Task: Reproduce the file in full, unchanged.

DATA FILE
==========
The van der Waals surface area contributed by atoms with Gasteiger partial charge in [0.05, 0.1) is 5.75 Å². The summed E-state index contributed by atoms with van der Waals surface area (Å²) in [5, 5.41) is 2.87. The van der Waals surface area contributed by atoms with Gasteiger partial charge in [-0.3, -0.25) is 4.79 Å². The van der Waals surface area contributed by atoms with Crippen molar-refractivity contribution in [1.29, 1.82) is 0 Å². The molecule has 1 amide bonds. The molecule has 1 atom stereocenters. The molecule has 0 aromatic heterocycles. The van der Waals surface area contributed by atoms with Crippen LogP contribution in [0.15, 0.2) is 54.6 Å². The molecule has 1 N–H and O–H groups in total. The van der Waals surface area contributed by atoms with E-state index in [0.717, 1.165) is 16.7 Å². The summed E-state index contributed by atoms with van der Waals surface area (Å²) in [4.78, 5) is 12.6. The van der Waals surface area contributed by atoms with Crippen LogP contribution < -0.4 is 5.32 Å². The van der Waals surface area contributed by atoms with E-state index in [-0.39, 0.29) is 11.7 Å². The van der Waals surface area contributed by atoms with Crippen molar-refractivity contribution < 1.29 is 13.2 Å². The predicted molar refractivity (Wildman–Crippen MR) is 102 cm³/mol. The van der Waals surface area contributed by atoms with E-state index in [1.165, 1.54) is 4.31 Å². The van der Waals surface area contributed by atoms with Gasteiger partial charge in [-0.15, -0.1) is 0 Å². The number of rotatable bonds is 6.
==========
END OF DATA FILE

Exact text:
The van der Waals surface area contributed by atoms with Gasteiger partial charge in [0.05, 0.1) is 5.75 Å². The summed E-state index contributed by atoms with van der Waals surface area (Å²) in [5, 5.41) is 2.87. The van der Waals surface area contributed by atoms with Gasteiger partial charge in [-0.3, -0.25) is 4.79 Å². The van der Waals surface area contributed by atoms with Crippen molar-refractivity contribution in [1.29, 1.82) is 0 Å². The molecule has 1 amide bonds. The molecule has 1 atom stereocenters. The molecule has 0 aromatic heterocycles. The van der Waals surface area contributed by atoms with Crippen LogP contribution in [0.15, 0.2) is 54.6 Å². The molecule has 1 N–H and O–H groups in total. The van der Waals surface area contributed by atoms with E-state index in [0.717, 1.165) is 16.7 Å². The summed E-state index contributed by atoms with van der Waals surface area (Å²) in [4.78, 5) is 12.6. The van der Waals surface area contributed by atoms with Crippen LogP contribution < -0.4 is 5.32 Å². The van der Waals surface area contributed by atoms with E-state index in [-0.39, 0.29) is 11.7 Å². The van der Waals surface area contributed by atoms with Crippen molar-refractivity contribution < 1.29 is 13.2 Å². The predicted molar refractivity (Wildman–Crippen MR) is 102 cm³/mol. The van der Waals surface area contributed by atoms with E-state index in [1.165, 1.54) is 4.31 Å². The van der Waals surface area contributed by atoms with Gasteiger partial charge in [-0.15, -0.1) is 0 Å². The number of rotatable bonds is 6.